Question asked by Alexandre on June 26
“Where do you think the uranium comes from? Mostly from Russia, to Europe. For us, it also comes from the Russian-controlled countries of Uzbekistan and Kazakhstan.introduced Yannick Jadot on microphone France InterJune 24, Question Answered “Funding Nuclear Power, Funding Russia?” As international sanctions against Russia continue to strengthen, you ask us about this statement from a former environmentalist presidential candidate. However, while the EU has long debated an embargo on Russian gas and oil, the supply of nuclear fuel has barely been mentioned in exchanges.
In 2020, Russia accounted for 6% of the world’s natural uranium production, lagging behind key fuel supplier Kazakhstan at 40.6%, according to data from a recent report by the European supply agency Euratom (ESA). The company’s website also has a list of Europe’s main suppliers of natural uranium. In 2021, Niger, Kazakhstan and Russia were the top three importers from the EU. Russia is third in this ranking, with 19.69% of the European market, followed by Niger, 24.26% and Kazakhstan, 22.99%. Next is Australia and Canada. These five producing countries alone supply 96% of natural uranium to Europe.
Asked by Czech News, ESA specifies “Market share of uranium controlled by Russia will be slightly higher” By 2021, it is estimated to be around 21%. As for the effects of the conflict in Ukraine on imports of natural uranium, these “2022 figures to be known”. These figures give an overview of the origin of the fuel. However, each country administers its own distribution agreements. Thus, the Czech Republic and Slovakia have re-connected with the Russian company Rosatom. Russia therefore occupies an important position in the European uranium supply chain rather than as a supplier “very” Majority.
In France: Australia, Kazakhstan and Niger
In France, since the early 2000s, uranium used for nuclear power plants has been completely imported (after a short period of production in France). Contacted by Czech News, The Ministry of Energy Transition indicates that the French supply is now basic “Diverse resources located mainly in Australia, Kazakhstan and Niger in 2021”, Without giving details of quantities imported. However, he notes “Don’t trust Russia”.
Operator EDF requires an average of 7,800 tons of natural uranium each year to run 56 reactors spread across 18 power plants. Report of the High Commission on Transparency and Information on Nuclear Safety (HCTISN)Published in 2019. Contact person Czech News, EDF does not disclose the origin of the uranium used in its power plants, it simply specifies “EDF’s uranium supplies last up to twenty years, guaranteed for longer periods through contracts diversified in terms of origin and suppliers”. The instruction is clear and there are many suppliers not to miss.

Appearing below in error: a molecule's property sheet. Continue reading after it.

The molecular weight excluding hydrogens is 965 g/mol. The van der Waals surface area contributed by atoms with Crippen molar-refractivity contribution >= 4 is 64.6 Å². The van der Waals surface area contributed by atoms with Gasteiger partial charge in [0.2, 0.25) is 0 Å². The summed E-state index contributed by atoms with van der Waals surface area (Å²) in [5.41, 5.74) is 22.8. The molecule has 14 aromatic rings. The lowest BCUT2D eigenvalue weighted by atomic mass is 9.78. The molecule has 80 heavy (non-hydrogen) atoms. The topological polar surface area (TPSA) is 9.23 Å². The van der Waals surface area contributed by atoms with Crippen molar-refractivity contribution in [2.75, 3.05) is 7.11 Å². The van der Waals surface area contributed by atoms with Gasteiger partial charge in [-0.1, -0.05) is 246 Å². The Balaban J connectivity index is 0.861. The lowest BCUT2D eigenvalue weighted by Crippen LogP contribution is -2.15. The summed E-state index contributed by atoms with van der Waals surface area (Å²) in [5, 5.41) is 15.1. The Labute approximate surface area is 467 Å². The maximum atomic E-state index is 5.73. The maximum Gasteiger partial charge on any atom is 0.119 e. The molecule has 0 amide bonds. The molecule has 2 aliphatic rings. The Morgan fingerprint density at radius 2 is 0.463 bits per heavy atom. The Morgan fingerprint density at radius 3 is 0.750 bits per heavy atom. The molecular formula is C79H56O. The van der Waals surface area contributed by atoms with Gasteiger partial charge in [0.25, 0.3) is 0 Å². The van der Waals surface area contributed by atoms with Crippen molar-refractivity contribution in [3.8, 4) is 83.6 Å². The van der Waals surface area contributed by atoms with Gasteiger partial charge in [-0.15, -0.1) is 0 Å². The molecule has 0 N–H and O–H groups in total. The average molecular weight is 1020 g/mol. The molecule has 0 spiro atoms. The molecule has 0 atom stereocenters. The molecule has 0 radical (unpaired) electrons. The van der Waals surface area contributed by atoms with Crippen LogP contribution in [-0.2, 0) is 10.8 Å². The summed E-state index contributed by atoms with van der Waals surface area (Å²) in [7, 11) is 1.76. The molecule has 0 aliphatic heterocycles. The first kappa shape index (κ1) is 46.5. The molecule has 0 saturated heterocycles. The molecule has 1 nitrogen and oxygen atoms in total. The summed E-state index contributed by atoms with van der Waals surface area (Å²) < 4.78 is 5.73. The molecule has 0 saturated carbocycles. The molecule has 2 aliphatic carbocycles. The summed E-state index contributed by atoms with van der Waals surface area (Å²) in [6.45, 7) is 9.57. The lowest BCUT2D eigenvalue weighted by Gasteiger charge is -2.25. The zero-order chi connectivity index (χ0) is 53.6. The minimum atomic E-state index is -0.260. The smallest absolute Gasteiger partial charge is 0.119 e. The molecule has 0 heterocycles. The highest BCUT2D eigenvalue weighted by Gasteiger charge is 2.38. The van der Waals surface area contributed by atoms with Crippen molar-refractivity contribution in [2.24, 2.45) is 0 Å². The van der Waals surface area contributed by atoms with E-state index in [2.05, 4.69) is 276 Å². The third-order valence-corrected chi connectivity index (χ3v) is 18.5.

The Orano Group (formerly Areva) uses EDF mainly to supply fuel “Security of Supply”, Thanks “Manufacturing and Projects on Four Continents”. nearby Czech News, The Department of Nuclear Energy says no “No mining activity or mines in Russia”. thereby, “The conflict in Ukraine will not affect [ses] Operational mining operations, or not [ses] Contracts of Sales,” the group says.
As for its product platforms, Orano responds that they are important “In Canada, Niger and Kazakhstan”, And That belongs to him “For example, projects in development in other countries such as Mongolia”. If EDF and Orano were unclear about the origin of the fuel exploited in France, the Euratom Technical Committee (CTE), contacted Czech News, Provides more accurate data. Of the 6,286 tonnes of uranium imported into France in 2020, almost a third came from Niger (34.7%). The rest come from Kazakhstan (28.9%), Uzbekistan (26.4%), and Australia (9.9%). However, Kazakhstan and Uzbekistan maintain Ambiguous relations with their Russian neighborsEven as these two countries try to distance themselves from the occupation of Ukraine.
Finally, some European countries, with close ties to Russian nuclear power, have begun a long-term exit from this dependency. Finland, for example, announced in early May that it was terminating its contract with Rosatom to build a new reactor in the west of the country. The Czech Republic excluded Russian and Chinese producers from a tender call to replace old reactors installed in Dugovany in the center of the country. Hungary is the only one with two reactors under construction by the Russian nuclear company Rosatom.